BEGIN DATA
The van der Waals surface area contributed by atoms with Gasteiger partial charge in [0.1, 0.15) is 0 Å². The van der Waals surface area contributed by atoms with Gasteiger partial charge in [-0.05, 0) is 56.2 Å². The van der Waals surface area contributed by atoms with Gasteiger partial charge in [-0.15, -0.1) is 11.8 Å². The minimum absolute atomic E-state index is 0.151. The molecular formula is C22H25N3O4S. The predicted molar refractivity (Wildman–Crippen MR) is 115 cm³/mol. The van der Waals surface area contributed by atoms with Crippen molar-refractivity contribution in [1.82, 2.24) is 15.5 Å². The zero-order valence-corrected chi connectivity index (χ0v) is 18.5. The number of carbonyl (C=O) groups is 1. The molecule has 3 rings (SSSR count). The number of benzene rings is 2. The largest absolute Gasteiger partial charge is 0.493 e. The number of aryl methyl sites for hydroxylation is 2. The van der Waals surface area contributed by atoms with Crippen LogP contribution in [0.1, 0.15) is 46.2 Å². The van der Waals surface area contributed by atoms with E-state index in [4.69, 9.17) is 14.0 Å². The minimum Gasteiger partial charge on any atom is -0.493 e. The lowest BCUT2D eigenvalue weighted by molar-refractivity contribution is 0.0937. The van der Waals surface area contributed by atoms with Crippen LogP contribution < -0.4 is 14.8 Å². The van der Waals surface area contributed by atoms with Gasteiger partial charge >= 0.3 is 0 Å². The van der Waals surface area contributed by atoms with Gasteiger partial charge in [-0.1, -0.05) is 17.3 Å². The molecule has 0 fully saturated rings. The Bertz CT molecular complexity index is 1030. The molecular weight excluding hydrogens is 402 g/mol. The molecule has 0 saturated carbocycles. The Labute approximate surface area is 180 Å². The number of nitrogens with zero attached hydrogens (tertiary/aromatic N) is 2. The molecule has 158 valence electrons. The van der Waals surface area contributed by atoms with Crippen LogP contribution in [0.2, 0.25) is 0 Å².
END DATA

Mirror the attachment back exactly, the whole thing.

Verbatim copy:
The van der Waals surface area contributed by atoms with Gasteiger partial charge in [0.1, 0.15) is 0 Å². The van der Waals surface area contributed by atoms with Gasteiger partial charge in [-0.05, 0) is 56.2 Å². The van der Waals surface area contributed by atoms with Gasteiger partial charge in [-0.15, -0.1) is 11.8 Å². The minimum absolute atomic E-state index is 0.151. The molecular formula is C22H25N3O4S. The predicted molar refractivity (Wildman–Crippen MR) is 115 cm³/mol. The van der Waals surface area contributed by atoms with Crippen molar-refractivity contribution in [1.82, 2.24) is 15.5 Å². The zero-order valence-corrected chi connectivity index (χ0v) is 18.5. The number of carbonyl (C=O) groups is 1. The molecule has 3 rings (SSSR count). The number of benzene rings is 2. The largest absolute Gasteiger partial charge is 0.493 e. The number of aryl methyl sites for hydroxylation is 2. The van der Waals surface area contributed by atoms with Crippen LogP contribution in [0.1, 0.15) is 46.2 Å². The van der Waals surface area contributed by atoms with E-state index in [4.69, 9.17) is 14.0 Å². The minimum Gasteiger partial charge on any atom is -0.493 e. The lowest BCUT2D eigenvalue weighted by molar-refractivity contribution is 0.0937. The van der Waals surface area contributed by atoms with Crippen LogP contribution < -0.4 is 14.8 Å². The van der Waals surface area contributed by atoms with Gasteiger partial charge >= 0.3 is 0 Å². The van der Waals surface area contributed by atoms with Gasteiger partial charge in [-0.1, -0.05) is 17.3 Å². The molecule has 0 fully saturated rings. The Bertz CT molecular complexity index is 1030. The molecular weight excluding hydrogens is 402 g/mol. The molecule has 0 saturated carbocycles. The Labute approximate surface area is 180 Å². The number of nitrogens with zero attached hydrogens (tertiary/aromatic N) is 2. The molecule has 158 valence electrons. The van der Waals surface area contributed by atoms with Crippen LogP contribution in [0.2, 0.25) is 0 Å².